COVID-19 Safety Protocols in the Workplace

Since 1994, William D. Jones MD has assisted Oklahoma City, OK patients with occupational safety needs. As a medical doctor in Oklahoma City, William D. Jones MD focuses much energy on keeping up to date on COVID-19 protocols in the workplace.

Employers are responsible for maintaining a safe workplace, determined by OSHA and state guidelines. To track changes in rules, an employer should designate someone to check these rules online at least weekly. Whatever policy an employer adopts, it should follow OSHA guidelines the closest and implement state policies as much as possible without contradicting federal rules. Employers should also seek legal advice to help interpret relevant laws regarding public health protocols for their business type.

Employees in different industries will follow guidelines tailored to them, current COVID-19 transmission rates in their location, and company culture. Office workers in a low-transmission area, at cubicles or desks more than six feet apart, may still need to wear masks if their company policy dictates it. Small and or poorly-ventilated spaces, regardless of industry, will implement stricter measures, like limiting maximum worker capacities, staggering shifts, or providing surgical-grade PPE.

The Long Term Impact of COVID-19 on the American Workplace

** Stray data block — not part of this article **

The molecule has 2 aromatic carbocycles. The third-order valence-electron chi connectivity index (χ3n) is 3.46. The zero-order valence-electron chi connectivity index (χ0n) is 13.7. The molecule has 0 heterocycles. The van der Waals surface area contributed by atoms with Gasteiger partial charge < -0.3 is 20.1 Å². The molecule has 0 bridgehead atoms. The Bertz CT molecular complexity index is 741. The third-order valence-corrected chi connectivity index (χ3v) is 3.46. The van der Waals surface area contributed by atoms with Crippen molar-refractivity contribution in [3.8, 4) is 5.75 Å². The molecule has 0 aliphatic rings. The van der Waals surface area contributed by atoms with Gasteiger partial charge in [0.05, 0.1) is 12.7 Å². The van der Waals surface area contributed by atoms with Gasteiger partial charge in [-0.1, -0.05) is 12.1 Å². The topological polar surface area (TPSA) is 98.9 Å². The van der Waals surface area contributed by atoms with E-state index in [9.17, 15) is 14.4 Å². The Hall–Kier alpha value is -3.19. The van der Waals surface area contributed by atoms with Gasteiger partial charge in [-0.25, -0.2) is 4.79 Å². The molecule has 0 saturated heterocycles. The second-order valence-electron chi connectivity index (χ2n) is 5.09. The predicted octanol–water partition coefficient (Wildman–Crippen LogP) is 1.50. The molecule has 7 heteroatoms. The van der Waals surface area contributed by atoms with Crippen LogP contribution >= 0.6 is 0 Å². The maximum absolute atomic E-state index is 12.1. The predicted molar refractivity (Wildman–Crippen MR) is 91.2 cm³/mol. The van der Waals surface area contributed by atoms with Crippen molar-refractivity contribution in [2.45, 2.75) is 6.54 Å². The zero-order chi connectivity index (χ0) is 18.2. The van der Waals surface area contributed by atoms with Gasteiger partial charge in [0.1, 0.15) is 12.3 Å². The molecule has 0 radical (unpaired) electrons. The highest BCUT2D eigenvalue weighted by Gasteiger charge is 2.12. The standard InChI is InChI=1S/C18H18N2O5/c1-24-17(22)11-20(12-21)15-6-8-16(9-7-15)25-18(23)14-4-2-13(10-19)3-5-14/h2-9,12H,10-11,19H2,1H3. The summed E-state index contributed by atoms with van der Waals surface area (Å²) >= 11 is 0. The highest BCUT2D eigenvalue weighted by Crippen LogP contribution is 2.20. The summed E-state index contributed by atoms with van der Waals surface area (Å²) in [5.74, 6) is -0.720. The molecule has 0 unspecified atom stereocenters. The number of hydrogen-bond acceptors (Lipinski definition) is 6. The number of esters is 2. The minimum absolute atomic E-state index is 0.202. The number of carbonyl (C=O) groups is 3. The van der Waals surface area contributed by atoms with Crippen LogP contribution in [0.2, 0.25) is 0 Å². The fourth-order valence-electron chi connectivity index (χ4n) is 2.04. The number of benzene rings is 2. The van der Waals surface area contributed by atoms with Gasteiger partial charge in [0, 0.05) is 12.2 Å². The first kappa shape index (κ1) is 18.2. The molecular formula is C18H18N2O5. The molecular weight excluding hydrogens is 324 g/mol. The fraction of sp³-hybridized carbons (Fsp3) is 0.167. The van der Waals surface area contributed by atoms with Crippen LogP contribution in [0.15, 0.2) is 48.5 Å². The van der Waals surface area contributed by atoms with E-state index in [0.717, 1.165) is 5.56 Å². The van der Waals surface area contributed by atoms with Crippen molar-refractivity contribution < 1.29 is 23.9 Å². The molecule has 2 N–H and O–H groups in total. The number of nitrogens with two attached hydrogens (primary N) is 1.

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An Oklahoma City preventive care and occupational health physician, William D. Jones, MD emphasizes patient-focused care. One area in which William D. Jones, MD has a strong interest in is the impact that COVID-19 has in the workplace.

A recent article in Forbes brought attention to the way people’s work will be impacted in the long term. One is that corporate flexibility when it comes to remote working will become widespread. Many companies will either maintain a virtual workforce or offer a work from home (WFH) option to those who choose it. While WFH is not possible in every type of job, there are many positions that center on sitting at a desk using a computer.

At the same time, barring the quick development of a vaccine, those job sites that require physical presence are not likely to allow normal social interactions for a lengthy period after opening. Social distancing, temperature checks, and barriers between individual workspaces will be the norm, both as a way of protecting worker health and maintaining legal accountability.

The bottom line is that for a majority of working Americans, adaptations will need to be made to their normal way of working for months and potentially years.